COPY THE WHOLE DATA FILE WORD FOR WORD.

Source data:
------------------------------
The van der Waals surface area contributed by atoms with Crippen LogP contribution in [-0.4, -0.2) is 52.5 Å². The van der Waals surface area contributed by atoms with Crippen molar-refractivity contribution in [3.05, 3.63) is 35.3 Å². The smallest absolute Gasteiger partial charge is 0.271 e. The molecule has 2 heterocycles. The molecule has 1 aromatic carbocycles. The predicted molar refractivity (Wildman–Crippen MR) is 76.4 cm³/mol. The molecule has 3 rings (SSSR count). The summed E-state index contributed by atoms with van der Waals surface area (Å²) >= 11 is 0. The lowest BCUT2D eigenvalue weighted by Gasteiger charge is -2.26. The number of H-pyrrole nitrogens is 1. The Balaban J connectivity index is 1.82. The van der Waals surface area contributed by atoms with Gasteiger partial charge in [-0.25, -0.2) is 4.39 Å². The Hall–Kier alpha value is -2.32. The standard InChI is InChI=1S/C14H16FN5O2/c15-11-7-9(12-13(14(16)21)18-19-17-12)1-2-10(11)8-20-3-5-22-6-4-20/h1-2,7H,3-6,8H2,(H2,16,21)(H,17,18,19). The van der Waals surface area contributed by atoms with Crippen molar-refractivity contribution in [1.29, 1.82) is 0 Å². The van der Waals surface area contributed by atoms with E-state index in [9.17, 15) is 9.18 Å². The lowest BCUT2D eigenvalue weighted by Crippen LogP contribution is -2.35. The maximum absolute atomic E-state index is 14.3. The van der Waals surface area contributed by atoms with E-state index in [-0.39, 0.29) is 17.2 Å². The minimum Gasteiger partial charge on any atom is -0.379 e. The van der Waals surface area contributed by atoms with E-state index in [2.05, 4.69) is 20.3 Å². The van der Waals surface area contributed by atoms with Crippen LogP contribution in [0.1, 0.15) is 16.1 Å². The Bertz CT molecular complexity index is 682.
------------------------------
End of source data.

The van der Waals surface area contributed by atoms with Crippen LogP contribution in [-0.4, -0.2) is 52.5 Å². The van der Waals surface area contributed by atoms with Crippen molar-refractivity contribution in [3.05, 3.63) is 35.3 Å². The smallest absolute Gasteiger partial charge is 0.271 e. The molecule has 2 heterocycles. The molecule has 1 aromatic carbocycles. The predicted molar refractivity (Wildman–Crippen MR) is 76.4 cm³/mol. The molecule has 3 rings (SSSR count). The summed E-state index contributed by atoms with van der Waals surface area (Å²) >= 11 is 0. The lowest BCUT2D eigenvalue weighted by Gasteiger charge is -2.26. The number of H-pyrrole nitrogens is 1. The Balaban J connectivity index is 1.82. The van der Waals surface area contributed by atoms with Gasteiger partial charge in [-0.25, -0.2) is 4.39 Å². The Hall–Kier alpha value is -2.32. The standard InChI is InChI=1S/C14H16FN5O2/c15-11-7-9(12-13(14(16)21)18-19-17-12)1-2-10(11)8-20-3-5-22-6-4-20/h1-2,7H,3-6,8H2,(H2,16,21)(H,17,18,19). The van der Waals surface area contributed by atoms with Crippen molar-refractivity contribution in [1.29, 1.82) is 0 Å². The van der Waals surface area contributed by atoms with E-state index in [9.17, 15) is 9.18 Å². The lowest BCUT2D eigenvalue weighted by Crippen LogP contribution is -2.35. The maximum absolute atomic E-state index is 14.3. The van der Waals surface area contributed by atoms with E-state index in [-0.39, 0.29) is 17.2 Å². The minimum Gasteiger partial charge on any atom is -0.379 e. The van der Waals surface area contributed by atoms with E-state index in [2.05, 4.69) is 20.3 Å². The van der Waals surface area contributed by atoms with Crippen LogP contribution in [0.1, 0.15) is 16.1 Å². The Bertz CT molecular complexity index is 682.